What You Need to Know About Egypt's First Ever Female Minister of Tourism
Dr Rania Al-Mashat is a seasoned local and global economics veteran and even an AUC alumna.
In the recent government reshuffle, former IMF adviser and deputy governor of the Central Bank of Egypt, Rania Al-Mashat, has been appointed as Egypt’s new Minister of Tourism.
Al-Mashat’s story is a testament to the sort of perseverance, dedication and level-headedness that the most successful women in Egypt, and the Middle East as a whole, have come to adopt and perfect over the years in order to be where they are now, so here are a few things you should know about our new Tourism Minister.
The First Female Minister of Tourism
To say the very least, it is not easy to achieve a high position in many institutions in Egypt, and it’s even more difficult in the global scale of things. With rigid barriers such as age, gender, nationality and race being more significant factors than they should be, Al-Mashat’s appointment as the very first female Minister of Tourism in Egypt’s history is not only a triumph for the country and its women, but for the female population of the Middle East as well. “To all Egyptian girls, continue to invest in your education. The world is very competitive and what you know is what distinguishes you from anyone else.”— Rania Al-Mashat
An AUC Alumnus
Al-Mashat enrolled in the AUC back in 1991, majoring in computer science and business administration up until she discovered that she had a thing for economics. Throughout her time at the AUC, she was exposed to a multitude of experiences which catapulted her to the international dimension of economics, giving her the validation she needed to pursue her master’s and PhD in economics in 2001 at the University of Maryland. She was an avid fan of extracurricular activities during her time in the AUC, going on to dabble in the Model Arab League, Arab, Cultural Club, AIESEC and the Model United Nations, she also went on to represent Egypt along with her colleagues at the Bruno Kreisky Forum for International Dialogue in Austria, and in 2013, she received the Distinguished Alumni Award from the AUC, where she advised future AUC students to be authentic, open to exploration and set clear intentions.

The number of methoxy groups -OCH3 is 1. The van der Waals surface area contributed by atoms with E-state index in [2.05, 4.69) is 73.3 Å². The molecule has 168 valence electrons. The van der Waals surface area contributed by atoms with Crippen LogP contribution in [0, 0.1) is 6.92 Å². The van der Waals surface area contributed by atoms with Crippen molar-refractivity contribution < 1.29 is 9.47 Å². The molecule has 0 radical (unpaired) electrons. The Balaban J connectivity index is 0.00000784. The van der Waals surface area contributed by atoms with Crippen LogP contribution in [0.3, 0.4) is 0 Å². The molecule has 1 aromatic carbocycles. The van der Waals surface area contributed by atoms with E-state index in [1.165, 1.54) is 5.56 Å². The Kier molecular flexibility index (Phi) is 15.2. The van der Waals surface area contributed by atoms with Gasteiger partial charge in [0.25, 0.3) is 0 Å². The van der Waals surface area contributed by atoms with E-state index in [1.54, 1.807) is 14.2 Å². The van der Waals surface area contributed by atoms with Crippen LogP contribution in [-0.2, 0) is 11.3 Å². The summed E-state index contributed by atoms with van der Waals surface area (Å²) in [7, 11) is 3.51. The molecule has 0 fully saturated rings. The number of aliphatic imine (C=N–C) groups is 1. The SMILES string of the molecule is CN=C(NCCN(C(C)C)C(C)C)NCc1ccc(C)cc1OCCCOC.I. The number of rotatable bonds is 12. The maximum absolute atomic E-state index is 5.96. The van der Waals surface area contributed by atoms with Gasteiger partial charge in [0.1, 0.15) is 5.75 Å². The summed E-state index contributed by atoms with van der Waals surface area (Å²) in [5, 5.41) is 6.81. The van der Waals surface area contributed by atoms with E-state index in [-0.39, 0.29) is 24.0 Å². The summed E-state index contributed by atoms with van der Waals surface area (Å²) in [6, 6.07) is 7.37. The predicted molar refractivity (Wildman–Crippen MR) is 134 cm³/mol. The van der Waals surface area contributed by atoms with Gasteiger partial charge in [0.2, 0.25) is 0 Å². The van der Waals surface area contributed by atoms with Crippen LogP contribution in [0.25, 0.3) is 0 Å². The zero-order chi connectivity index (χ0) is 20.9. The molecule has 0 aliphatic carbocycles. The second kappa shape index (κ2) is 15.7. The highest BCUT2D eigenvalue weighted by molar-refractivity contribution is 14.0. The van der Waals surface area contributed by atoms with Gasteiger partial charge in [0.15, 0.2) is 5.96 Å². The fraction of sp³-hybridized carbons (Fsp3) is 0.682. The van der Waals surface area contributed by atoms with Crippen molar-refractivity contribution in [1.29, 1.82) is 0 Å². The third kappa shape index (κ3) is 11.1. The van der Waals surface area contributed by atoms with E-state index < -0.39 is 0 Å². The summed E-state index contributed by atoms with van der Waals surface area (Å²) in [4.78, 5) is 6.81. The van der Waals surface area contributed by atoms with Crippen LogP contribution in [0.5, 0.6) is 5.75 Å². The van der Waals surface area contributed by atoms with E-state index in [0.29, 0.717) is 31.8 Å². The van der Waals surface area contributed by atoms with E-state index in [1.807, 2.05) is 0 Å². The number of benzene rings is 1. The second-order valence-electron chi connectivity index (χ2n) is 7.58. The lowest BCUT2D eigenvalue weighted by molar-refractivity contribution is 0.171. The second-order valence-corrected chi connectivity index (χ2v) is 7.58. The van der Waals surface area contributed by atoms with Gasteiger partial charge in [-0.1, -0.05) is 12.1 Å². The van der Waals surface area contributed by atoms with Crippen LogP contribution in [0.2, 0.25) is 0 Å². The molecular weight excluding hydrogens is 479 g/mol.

An Economics Enthusiast
Not one to shy away from numbers at all, Al-Mashat has been a leading expert on monetary policy and global economics, working in many high-profile financial institutions both in Egypt and the world as a whole in many capacities. She was the youngest economist to become part of the International Monetary Fund (IMF), and her post as a senior economist there eventually opened her eyes to the impact she could have on Egyptian economics, prompting her shift over to the Central Bank of Egypt in 2005 as assistant sub-governor and head of the Monetary Policy Department. It was Al-Mashat’s efforts that helped modernise the bank’s systems and dealings, “Serving Egypt by contributing to policies that would make the riches of the Nile flow to all its citizens is not only a mission, it is a passion.” After 11 years of refining Egypt’s economic state, she eventually made her way back to the IMF, as an adviser to chief economist, Professor Maurice Obstfeld.
Lending Egypt A Hand
You’d be surprised at how impactful Al-Mashat’s role in the grand Egyptian scheme of things is; having aided in the design and presentation of Egypt's Economic Program after the 2011 revolution to the government as well as her many efforts in the Central Bank of Egypt to shape the future of Egypt’s economic growth, “As an Egyptian, I am very proud to have played an important role in the country’s economic management process during this very challenging period.” She has also been a strong proponent of gender equality worldwide and especially in Egypt, “I think that there is a sincere focus by the management in Egypt on trying to put competent women in key positions,” she argues. “Many of them are passing the test, creating very good role models for the younger generations to invest education and dream of fulfilling a goal.”